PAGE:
Operations managers, aerospace engineers, physical therapists and corrections officers have been getting raises that keep them ahead of inflation.
But for most jobs, and for most workers in Connecticut this Labor Day, pay has risen so slowly since the recession began in 2007 that they're just treading water. From May 2007 to May 2012, wages hardly kept up with inflation.
The median pay — the midpoint where half of all workers earn more, half less — for Connecticut's 1.6 million workers fell 0.3 percent in those five years, according to data from the U.S. Bureau of Labor Statistics. In 2012, the halfway mark in wages was $20.20 an hour — 7 cents less than in 2007, taking inflation into account.
Kathryn Kobe, a senior economist at Economic Consulting Services, said wage stagnation or deflation is common in times of high unemployment.
"What's going to trigger wage increases is businesses having to bid people away from jobs they're already in," said Kobe, who does quarterly projections of wage inflation for Bloomberg, a financial news service.
Even though many hires today are of people who already have jobs, both hiring managers and job candidates know the balance of power is with the employer.
"You're not demanding higher wages, because it's so scary out there," Kobe said.
When unemployment is low, workers have more leverage and can say: "I'm not going to take that job unless you pay me 10 percent more."
Collette Sykes sees these forces at play at the rehab facilities where she has worked, supervising dietary aides and helping the dietitian with meal planning. Before the recession, she'd get six to eight applicants for an opening. Now, even a job to cover just three hours on Sunday gets dozens of candidates. More than 50 applicants is normal. "People are just so desperate, they're applying for anything," she said.
The terrible economy is putting downward pressure on wages, she said. The company knows it can offer less than it used to, because people will take it. The median pay for this job category in Connecticut is now $10.11 an hour, 4 percent lower than it was five years ago.
Stagnant wages always accompany poor job markets, and economists do not project a dramatic turnaround in the near future. But when the job market returns to normal, how widely wage gains will be shared is in question.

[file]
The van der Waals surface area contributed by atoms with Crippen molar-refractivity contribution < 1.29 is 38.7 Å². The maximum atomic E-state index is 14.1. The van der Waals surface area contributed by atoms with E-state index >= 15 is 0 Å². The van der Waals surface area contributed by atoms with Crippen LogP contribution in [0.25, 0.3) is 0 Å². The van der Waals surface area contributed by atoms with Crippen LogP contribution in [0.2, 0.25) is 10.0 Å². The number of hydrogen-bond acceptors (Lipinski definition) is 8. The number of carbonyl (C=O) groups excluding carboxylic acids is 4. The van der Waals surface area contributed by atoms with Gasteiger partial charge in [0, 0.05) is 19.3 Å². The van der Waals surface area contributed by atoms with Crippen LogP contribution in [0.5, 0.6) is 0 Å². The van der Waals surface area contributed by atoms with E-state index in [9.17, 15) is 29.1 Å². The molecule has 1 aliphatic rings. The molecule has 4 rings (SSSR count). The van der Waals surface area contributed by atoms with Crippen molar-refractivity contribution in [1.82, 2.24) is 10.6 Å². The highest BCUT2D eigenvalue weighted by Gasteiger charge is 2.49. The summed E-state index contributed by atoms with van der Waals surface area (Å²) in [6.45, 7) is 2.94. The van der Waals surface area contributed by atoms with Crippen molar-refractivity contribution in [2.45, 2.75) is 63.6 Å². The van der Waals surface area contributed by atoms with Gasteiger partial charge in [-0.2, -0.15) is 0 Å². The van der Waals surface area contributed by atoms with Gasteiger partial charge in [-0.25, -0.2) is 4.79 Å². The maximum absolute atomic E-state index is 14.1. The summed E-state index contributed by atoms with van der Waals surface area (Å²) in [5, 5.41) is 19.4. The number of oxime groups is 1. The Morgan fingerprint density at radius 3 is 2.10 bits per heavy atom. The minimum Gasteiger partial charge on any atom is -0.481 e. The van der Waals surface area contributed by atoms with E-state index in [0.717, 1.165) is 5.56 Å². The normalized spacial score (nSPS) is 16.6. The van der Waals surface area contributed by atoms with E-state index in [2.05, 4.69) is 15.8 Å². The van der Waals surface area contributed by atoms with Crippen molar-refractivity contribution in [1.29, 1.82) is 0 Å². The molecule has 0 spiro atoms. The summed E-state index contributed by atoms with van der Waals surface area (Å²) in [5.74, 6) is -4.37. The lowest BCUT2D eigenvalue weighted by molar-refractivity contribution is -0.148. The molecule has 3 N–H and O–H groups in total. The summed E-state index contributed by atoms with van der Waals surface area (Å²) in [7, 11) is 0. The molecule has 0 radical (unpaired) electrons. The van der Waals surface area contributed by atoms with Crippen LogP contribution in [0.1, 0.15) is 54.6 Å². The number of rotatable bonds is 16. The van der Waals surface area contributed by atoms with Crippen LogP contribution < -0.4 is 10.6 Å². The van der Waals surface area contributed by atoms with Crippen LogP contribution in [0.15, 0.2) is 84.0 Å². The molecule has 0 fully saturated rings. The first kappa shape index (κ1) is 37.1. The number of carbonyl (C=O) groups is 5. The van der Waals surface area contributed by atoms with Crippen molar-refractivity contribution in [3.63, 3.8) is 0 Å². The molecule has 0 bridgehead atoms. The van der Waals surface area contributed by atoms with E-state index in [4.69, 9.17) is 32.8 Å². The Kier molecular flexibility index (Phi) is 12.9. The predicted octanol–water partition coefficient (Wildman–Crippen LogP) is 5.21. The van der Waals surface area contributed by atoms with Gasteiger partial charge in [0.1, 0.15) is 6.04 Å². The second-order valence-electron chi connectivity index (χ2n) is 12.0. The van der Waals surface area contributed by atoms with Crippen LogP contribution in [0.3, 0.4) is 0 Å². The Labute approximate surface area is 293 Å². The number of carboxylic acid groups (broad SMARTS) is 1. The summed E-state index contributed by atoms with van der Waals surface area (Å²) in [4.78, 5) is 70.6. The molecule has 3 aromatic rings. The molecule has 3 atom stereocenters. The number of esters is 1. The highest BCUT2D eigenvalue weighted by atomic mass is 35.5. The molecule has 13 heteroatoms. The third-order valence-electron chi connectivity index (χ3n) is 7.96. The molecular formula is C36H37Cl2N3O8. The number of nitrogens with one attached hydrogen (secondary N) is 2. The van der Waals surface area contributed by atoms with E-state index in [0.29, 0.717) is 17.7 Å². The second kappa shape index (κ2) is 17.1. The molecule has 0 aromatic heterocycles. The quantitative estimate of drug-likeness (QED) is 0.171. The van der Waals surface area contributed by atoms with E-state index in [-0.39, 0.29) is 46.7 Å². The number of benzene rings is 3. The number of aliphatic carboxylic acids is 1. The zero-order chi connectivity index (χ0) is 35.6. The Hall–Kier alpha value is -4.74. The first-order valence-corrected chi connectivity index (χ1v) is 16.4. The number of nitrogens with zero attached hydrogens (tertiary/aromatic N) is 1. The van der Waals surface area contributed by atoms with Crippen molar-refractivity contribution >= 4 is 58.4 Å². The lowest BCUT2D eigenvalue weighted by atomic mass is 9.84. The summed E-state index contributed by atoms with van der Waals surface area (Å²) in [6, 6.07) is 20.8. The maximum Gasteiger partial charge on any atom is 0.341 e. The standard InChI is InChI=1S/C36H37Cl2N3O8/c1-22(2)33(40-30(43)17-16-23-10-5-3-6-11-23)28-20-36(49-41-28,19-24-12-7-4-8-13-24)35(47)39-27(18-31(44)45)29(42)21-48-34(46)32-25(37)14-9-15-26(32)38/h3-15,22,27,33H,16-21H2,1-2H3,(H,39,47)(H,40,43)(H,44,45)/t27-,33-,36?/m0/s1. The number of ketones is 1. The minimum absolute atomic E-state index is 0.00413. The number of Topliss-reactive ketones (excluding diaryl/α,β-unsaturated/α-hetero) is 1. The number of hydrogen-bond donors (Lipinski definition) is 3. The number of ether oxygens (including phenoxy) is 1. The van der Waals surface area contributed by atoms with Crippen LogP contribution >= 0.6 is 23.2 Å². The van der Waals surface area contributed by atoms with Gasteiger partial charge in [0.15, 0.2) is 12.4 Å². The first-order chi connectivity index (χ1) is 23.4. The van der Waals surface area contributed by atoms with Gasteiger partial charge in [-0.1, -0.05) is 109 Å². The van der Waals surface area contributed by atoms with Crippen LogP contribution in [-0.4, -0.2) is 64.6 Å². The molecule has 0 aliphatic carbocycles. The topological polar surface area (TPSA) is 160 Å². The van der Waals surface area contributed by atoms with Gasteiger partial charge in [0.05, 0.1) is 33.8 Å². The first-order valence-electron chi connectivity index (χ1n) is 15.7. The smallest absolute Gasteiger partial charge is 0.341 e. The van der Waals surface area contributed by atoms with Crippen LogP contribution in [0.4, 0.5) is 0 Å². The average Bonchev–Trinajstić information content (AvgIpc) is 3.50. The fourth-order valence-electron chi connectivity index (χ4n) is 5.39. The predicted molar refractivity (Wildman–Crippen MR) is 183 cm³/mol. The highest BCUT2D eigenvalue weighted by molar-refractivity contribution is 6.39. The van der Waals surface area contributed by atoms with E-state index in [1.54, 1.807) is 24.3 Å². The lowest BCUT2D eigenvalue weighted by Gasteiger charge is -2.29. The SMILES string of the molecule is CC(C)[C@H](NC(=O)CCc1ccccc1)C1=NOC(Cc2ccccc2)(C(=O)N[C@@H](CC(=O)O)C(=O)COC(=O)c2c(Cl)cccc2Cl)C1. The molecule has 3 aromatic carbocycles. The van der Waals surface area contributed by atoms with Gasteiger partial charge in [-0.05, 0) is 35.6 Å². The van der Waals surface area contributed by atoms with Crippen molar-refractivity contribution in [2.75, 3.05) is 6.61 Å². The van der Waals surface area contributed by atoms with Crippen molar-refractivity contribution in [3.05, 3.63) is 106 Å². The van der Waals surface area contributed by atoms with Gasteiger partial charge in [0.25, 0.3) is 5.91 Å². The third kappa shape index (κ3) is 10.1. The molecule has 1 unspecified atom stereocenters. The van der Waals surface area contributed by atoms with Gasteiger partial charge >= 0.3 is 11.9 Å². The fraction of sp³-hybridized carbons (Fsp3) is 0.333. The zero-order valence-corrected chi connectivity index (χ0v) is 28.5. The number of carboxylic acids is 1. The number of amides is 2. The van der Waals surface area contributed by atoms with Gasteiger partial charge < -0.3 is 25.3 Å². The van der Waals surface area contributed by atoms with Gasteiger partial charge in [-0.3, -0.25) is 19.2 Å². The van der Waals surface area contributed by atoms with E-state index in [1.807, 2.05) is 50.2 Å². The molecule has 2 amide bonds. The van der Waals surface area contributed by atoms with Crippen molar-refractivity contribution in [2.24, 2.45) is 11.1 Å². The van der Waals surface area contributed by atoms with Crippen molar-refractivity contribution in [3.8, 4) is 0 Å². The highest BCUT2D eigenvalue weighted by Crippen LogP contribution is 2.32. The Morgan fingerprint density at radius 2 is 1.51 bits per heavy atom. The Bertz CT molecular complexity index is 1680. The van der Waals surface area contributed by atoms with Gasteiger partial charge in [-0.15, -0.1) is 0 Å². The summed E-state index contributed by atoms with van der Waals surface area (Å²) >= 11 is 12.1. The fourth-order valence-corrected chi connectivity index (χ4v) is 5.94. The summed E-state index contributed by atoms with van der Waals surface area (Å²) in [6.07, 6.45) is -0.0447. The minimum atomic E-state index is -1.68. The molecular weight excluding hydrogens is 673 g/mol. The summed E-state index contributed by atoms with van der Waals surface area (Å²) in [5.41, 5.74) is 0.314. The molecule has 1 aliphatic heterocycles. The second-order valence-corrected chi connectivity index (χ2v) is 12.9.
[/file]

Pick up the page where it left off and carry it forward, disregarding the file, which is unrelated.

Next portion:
Who's Falling Behind?
Generally, the higher-paid you are, the more likely pay in your job category is growing faster than inflation. Only the top 20 percent of earners in Connecticut — those paid more than $75,000 a year last year — gained ground, according to Census data analyzed by Connecticut Voices for Children.
In the detailed data by occupations, 49 percent of all jobs had wage gains faster than inflation during the five-year period. But for the jobs in the top 20 percent of wage distribution, more than 70 percent gained ground.
In some fields, the pay of the typical worker fell substantially. About 100 of 600 jobs tracked had pay drops of 11 percent or more, including biomedical engineers, retail sales clerks, CNC machine tool operators, office machine repairers, insurance sales and real estate agents, history professors, landscape architects, reporters, editors and TV camera operators.
If someone was paid $40,000 a year in 2007 and $40,000 in 2012, that individual's same salary would buy 10.5 percent less, because that's how much inflation rose over the five years.
The sharpest drop in pay in Connecticut was among TV and movie camera operators. Half of those employees made less than $12.20 an hour in 2012. Five years earlier, the pay was double that, the Labor Department data show.
In occupations where there were large drops, that doesn't mean that an individual's pay was cut, or that a specific machine operator lost his job and later found one at a factory that pays far less. Instead, big drops in pay within a job category are largely due to companies offering buyouts to older, more expensive employees — or laying them off — and either not replacing them or replacing them with younger, less expensive staff or contract workers.
"That happens in any recession," Kobe said.
Pay can also drop in an occupation when competition intensifies. That appears to be happening to private detectives, where the numbers have roughly doubled over the five-year period, reaching about 620 in 2012.